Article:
After years of waiting to get a foot in the door, foreign retailers have been allowed a tiny bite of the fast-growing retail market in India. In late January, the government announced new rules for FDI that allow single brand retailers, such as Louis Vuitton and Starbucks, to set up local joint ventures of which they may own up to 51%. Also, fully owned wholesale cash-and-carry operations can now be set up freely by foreign multinationals – previously they had to obtain approval from the Foreign Investment Board, a discouraging and cumbersome process.

Opening up of the retail market to FDI has been fraught with political challenges, not least because a powerful local lobby is threatened by the prospect. The retail industry is dominated by about 12 million mom-and-pop stores, which employ an estimated 21 million people. After much dithering, a small but politically palatable step was taken.

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“Single brand retailers are not going to rock this market,” says Ireena Vittal, a principal at consultancy firm McKinsey. And Nandini Chopra, director, corporate finance, at KPMG, says: “It’s a small window that’s now open.” Branded stores that sell apparel, shoes, handbags and jewellery are likely to be among the first to be there, she adds.

New entrants

Press reports indicate that Italian coffee brand Costa and jewellery-maker Verigold may set up stores, and US retailer Walmart and Hong Kong-based A S Watson may invest in wholesale operations. In March, Bharti Televentures, India’s largest mobile phone company, said it was in negotiations with Tesco for a $1bn retail venture.

The Indian retail market is valued at $200bn-$250bn, and small stores account for more than 95% of retail sales in the country. “India is one of the world’s last big unorganised retail markets and that poses a big opportunity and challenge for global retailers,” Ms Vittal says.

A retail market survey by KPMG conducted late last year predicted that organised retailing would grow at about 25%-30% each year to reach $23bn by 2010. The fastest-growing retail segments are food and grocery, followed by clothing, furniture and fixtures, according to Deepak Sanwalka, head of consumer markets at KPMG. And that represents a huge opportunity, one that Walmart and Tesco cannot ignore.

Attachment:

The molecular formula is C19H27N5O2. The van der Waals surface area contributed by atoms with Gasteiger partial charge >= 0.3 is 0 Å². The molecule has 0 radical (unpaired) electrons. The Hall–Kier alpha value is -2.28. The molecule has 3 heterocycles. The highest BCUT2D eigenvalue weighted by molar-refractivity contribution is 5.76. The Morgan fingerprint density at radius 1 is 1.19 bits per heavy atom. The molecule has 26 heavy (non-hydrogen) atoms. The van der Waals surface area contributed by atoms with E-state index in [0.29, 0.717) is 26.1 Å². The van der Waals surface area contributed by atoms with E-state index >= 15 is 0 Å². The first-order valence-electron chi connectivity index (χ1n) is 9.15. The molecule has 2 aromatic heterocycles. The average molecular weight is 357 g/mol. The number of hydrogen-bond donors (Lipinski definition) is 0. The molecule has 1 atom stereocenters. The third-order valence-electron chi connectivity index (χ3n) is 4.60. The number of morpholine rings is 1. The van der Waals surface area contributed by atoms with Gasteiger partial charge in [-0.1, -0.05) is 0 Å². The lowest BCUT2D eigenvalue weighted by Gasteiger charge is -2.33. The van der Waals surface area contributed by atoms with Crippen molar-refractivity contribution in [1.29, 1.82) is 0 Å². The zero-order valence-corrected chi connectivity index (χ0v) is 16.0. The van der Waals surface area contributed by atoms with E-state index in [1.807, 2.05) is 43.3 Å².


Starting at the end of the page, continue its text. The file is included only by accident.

Rules with strings

The new rules come with strings attached. To qualify as a single brand retailer, the branding must be at the time of manufacturing and not distribution and, secondly, it must be a brand that is retailed abroad. It is unclear, for instance, if Barnes & Noble or a music retailer such as Virgin would meet the first requirement. “The definition of a mono brand must be made clear and the rules will get built as they are challenged. Just how soon they can be converted into contracts remains to be seen,” says Ms Vittal.

Single brand retailers such as Domino’s, Marks & Spencer and Louis Vuitton, which already have franchise operations in the country, can now consider if they want to own their local businesses. Other retailers that want to set up local businesses, such as Starbucks, have more options from which to choose.

“If ownership is a barrier to entry – and one must remember that all over the world retailers are still largely family-owned businesses – then they now have the comfort of being in control. But the franchise model has worked well for some international brands and the new regulations do nothing to change that,” says Ms Vittal. The decisions about ownership and business model are distinct from each other, and global retailers are likely to take those decisions based on what will help them serve their customers best, she adds.

Although China opened up its market to foreign retailers some years ago, not one of them has set up a 100%-owned business, and there are only two western names among the top retailers there, says KPMG’s Ms Chopra. Some global brand retailers could convert their franchise contracts in India into joint ventures, she reckons, particularly in branded restaurant chains where there is a need to control quality at the front end or if managing a large number of local franchise arrangements proves cumbersome.